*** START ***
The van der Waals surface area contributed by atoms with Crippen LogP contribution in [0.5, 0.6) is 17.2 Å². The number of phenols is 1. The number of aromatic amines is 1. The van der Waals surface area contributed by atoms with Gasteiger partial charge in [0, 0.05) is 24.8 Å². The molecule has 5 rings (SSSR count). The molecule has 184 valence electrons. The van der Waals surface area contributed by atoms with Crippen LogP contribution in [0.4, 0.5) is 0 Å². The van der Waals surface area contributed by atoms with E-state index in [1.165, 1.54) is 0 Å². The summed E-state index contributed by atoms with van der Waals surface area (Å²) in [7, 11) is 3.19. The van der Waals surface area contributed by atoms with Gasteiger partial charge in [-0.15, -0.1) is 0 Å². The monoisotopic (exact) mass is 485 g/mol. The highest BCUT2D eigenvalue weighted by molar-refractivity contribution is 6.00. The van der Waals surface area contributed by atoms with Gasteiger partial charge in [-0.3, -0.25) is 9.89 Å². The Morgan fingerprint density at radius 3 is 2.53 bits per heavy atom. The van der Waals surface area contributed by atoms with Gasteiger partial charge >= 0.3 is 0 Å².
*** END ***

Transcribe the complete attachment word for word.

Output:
The van der Waals surface area contributed by atoms with Crippen LogP contribution in [0.5, 0.6) is 17.2 Å². The number of phenols is 1. The number of aromatic amines is 1. The van der Waals surface area contributed by atoms with Gasteiger partial charge in [0, 0.05) is 24.8 Å². The molecule has 5 rings (SSSR count). The molecule has 184 valence electrons. The van der Waals surface area contributed by atoms with Crippen LogP contribution in [0.4, 0.5) is 0 Å². The van der Waals surface area contributed by atoms with E-state index in [1.165, 1.54) is 0 Å². The summed E-state index contributed by atoms with van der Waals surface area (Å²) in [7, 11) is 3.19. The van der Waals surface area contributed by atoms with Gasteiger partial charge in [-0.15, -0.1) is 0 Å². The monoisotopic (exact) mass is 485 g/mol. The highest BCUT2D eigenvalue weighted by molar-refractivity contribution is 6.00. The van der Waals surface area contributed by atoms with Gasteiger partial charge in [-0.3, -0.25) is 9.89 Å². The Morgan fingerprint density at radius 3 is 2.53 bits per heavy atom. The van der Waals surface area contributed by atoms with Gasteiger partial charge >= 0.3 is 0 Å².